One of the consequences of COVID 19 has been the closure of schools across the UK – which means more children at home.
A working farm can be a hazardous environment at any time: by its very nature, agricultural work may involve heavy machinery; contact with animals; work at height; or moving vehicles.
COVID 19 of course brings its own risks, and the requirement of measures such as social distancing and hand washing. But with more children and young people at home, there is also an increased risk of accidents and injury arising from the normal work of the farm, whether they are helping with the business or simply present.
In response, HSE issued an Agriculture eBulletin in March reminding the farming industry of the need to protect children and to ensure their safety during these unprecedented times. So what are your responsibilities?
Ensuring the health, safety and welfare of individuals
Under the Health & Safety at Work Etc Act 1974, an employer has a duty to ensure, so far as is reasonably practicable:
- The health, safety and welfare of all employees at work; and
- That persons “not in his employment” are not exposed to risks to their health and safety by the employer’s business.
“Persons not in his employment” applies to self-employed workers and contractors; but also to visitors, members of the public, or even family members, including children and young people. These duties should be the starting point in considering your duties to individuals at your premises.
The current situation may make it tempting for workers to bring their children to work. Care should be taken to ensure that this does not happen; but in any case, where the presence of children in and around farms cannot be avoided, because, for example, they live there, they must be properly protected.
Preventing harm to children under 13
The Prevention of Accidents to Children in Agriculture Regulations 1998 place specific restrictions on what children under the age of 13 may do in an agricultural setting. This includes a prohibition on children driving tractors, vehicles or machinery in use for agricultural purposes. It is also illegal for children to ride on tractors, machinery or vehicles (either mechanical or drawn by an animal) – even with an adult – unless in a suitable trailer. This includes quad bikes and other all-terrain vehicles.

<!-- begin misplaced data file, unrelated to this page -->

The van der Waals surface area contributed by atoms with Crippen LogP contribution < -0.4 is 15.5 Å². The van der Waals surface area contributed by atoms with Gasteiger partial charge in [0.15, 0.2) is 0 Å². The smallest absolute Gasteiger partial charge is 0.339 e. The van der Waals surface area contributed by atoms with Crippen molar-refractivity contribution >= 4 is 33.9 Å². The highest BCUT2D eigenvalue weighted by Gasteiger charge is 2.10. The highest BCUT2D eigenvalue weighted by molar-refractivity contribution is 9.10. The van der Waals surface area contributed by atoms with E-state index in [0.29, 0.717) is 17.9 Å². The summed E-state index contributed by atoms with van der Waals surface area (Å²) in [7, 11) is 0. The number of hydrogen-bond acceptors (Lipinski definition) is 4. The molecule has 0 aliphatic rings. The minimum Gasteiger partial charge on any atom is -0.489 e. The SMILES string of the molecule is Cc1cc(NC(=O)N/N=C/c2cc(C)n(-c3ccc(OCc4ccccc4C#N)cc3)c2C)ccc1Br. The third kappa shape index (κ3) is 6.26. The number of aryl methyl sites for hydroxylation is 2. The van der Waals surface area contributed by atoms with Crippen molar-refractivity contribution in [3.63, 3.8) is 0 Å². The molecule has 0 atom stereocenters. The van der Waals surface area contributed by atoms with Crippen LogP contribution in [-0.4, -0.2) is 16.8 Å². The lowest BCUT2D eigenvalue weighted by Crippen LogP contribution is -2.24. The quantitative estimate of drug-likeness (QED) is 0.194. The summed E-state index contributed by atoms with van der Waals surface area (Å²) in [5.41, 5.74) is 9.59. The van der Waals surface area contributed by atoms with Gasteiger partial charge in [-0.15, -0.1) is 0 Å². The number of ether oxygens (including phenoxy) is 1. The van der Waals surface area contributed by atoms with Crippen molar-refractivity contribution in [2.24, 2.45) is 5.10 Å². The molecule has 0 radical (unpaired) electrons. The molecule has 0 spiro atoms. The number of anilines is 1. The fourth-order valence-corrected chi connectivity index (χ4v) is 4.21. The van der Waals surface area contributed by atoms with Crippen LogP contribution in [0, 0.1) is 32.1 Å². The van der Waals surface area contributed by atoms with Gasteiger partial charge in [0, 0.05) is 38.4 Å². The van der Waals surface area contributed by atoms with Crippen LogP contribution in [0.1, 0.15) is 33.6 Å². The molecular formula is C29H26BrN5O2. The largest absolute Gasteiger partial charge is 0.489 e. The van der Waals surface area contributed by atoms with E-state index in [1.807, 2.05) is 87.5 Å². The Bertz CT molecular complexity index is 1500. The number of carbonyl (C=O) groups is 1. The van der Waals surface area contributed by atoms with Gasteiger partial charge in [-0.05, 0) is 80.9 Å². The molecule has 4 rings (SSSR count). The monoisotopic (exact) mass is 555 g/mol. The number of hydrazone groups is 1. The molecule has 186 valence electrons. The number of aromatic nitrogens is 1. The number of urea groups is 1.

Thinking about the risks
The law does not necessarily prevent young people working, or from being on the farm if appropriately supervised; but, it does require businesses to take extra care and to assess risks appropriately. Useful guidance can be found on the HSE website and in the HSE Leaflet “Preventing Accidents to Children on Farms”.
Guidance should be issued to workers about the dangers of children being in and around farms and the supervision which is required. The prohibitions imposed by the Prevention of Accidents to Children in Agriculture Regulations 1998 should also be made clear. Careful consideration should be given to whether or not workers should be specifically prohibited from bringing their children to work and the restrictions required to ensure the safety of children.
It will not however be sufficient to simply warn workers of the risks. Any rules or practices introduced or already in existence should be monitored and steps taken to enforce them if necessary.
Parents in the agricultural industry may be feeling stretched by the coronavirus pandemic – whether due to a lack of childcare, increased food production levels, or a limited number of staff due to illness or isolation. These are difficult times but it is essential that those in the industry take care to ensure that children are kept safe and protected from risks – not only those arising from COVID 19, but also from more familiar hazards.
On April 3, 2020